To get to this intriguing building, it takes around 10 to 15 minutes by bus or taxi from JR Musashi-Sakai Station. Located by a road with relatively high traffic, there is a surreal feeling to the existence of such an eccentric building. As you approach, you’ll see the building is made up of giant spheres and cubes, like some child’s building block creation! The Reversible Destiny Lofts MITAKA - In Memory of Helen Keller - is an apartment building, an odd mixture of colorful rooms painted in vivid colors of yellow, orange, green and blue. There are 3 buildings with 9 rooms in total, where people actually live. Vacant rooms are used for open house events held once or twice a month.
Everything is colorful from the elevator, corridors, to the balcony! It’s not a building you see every day. The Reversible Destiny Lofts MITAKA was created in 2005 by Shusaku Arakawa, an artist and architect, along with his partner Madeline Gins. With the idea of "reversal of destiny" or the reversal of one's life, Shusaku Arakawa has chosen "undying" as his lifetime theme. Between his three “experience-based” artworks in Japan, this is the only one that allows people to live in it.
The complex has 2 types of rooms: 60-square meter 3LDK rooms and 52-square meter 2LDK rooms. We were able to get a 2LDK room open for us this time. It has the perfect amount of space for two people living together. Going inside the room, your eyes will be confused as to where to look at since everything from the walls, floor, and ceiling, is all eye-catching!
First of all, the entire room is round! Inside the round room, there 3 smaller rooms which are spherical, semicircular, and cubical in shapes. Inside the small semicircular room, aside from a washstand and bathroom, you can also find an open toilet with no door.
In addition, if you look down at your feet, you will notice that the floors are uneven. This is not just your imagination as the unevenness is a result of the floor being made out of mortar and other natural materials. Some parts of the floor may feel slanted, so it can be hard to walk and maintain your balance. Shusaku Arakawa and Madeline Gins wanted to aim for the person in the building to feel the act of walking by letting your body feel a slight strain as your soles sense the unevenness of the floor. There are two unevenness levels, big and small, one suited towards adults and the other toward children.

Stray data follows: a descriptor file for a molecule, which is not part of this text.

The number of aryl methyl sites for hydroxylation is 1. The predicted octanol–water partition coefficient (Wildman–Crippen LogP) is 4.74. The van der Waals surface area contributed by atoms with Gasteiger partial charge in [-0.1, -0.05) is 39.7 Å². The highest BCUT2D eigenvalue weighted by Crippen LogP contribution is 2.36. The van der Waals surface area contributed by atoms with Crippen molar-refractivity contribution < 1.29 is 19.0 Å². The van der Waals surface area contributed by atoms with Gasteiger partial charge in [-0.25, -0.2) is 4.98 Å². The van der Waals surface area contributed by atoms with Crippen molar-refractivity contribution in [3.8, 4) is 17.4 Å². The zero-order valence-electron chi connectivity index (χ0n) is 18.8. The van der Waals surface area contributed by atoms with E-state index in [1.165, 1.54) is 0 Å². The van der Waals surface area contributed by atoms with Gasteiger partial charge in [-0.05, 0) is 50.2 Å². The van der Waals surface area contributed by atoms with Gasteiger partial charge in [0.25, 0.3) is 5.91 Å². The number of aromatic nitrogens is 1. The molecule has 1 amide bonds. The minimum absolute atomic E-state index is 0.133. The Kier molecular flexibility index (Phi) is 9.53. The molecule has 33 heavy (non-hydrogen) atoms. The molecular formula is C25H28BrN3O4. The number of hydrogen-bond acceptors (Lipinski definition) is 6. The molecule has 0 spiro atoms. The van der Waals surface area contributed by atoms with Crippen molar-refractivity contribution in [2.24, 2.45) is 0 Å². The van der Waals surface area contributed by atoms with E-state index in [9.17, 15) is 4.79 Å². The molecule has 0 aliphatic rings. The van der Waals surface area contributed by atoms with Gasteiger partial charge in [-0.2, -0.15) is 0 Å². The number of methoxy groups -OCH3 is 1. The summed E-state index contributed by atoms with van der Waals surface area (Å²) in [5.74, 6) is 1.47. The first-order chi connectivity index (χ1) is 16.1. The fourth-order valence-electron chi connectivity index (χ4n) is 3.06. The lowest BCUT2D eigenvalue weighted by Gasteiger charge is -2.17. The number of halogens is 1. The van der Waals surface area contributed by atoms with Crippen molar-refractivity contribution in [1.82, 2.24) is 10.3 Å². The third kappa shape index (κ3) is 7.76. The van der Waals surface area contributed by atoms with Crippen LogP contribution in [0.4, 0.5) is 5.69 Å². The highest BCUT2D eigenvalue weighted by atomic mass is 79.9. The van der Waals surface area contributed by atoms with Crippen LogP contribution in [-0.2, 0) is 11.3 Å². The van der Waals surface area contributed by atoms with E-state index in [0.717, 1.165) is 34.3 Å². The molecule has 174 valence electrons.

The kitchen is in the middle of the round room. The kitchen and its counter are round so you can look around the entire room while cooking, and it’s even possible to transform the counter into a dining table.
On the downside, the building's rooms do not have closets. You would have a hard time placing furniture inside the room also because of the floor's unevenness, so you may wonder where you keep your belongings. The answer to that is the several hooks on the ceiling which you can hang your clothes or bags. Since these hooks can withstand 100 kilograms of weight, it might be a nice to relax by hanging a hammock instead of putting a sofa on the floor.
After viewing all the rooms on the third floor, we moved to a room on the first floor. We were introduced to the Tokyo Office of Arakawa Shusaku + Madeline Gin, which manages the building. The inside of the office was packed with things giving off the feeling of daily life.
And out of nowhere, a swing! As unstable as it is, it can work as a desk too, kind of. This room can potentially become anything, it’s all up to your imagination! Even when passing by this building, you can’t stop glancing at this fantastically bizarre building.
Mitaka Temmei Hanten Juutaku
We recommend stopping by the nearby local bakery, Osawa Bakery, on your way home. They sell the official bread of the Reversible Destiny Loft MITAKA, which is called “Tenmei Hanten (destiny-reversing) Bread.”
The square and circular parts look like the rooms of the Reversible Destiny Lofts MITAKA. The bread has a simple and gentle taste, so try eating it while reflecting on your visit. Apparently, the Tenmei Hanten Bread is baked usually once a week during weekends, but that timing is not fixed.
*This information is from the time of this article's publication.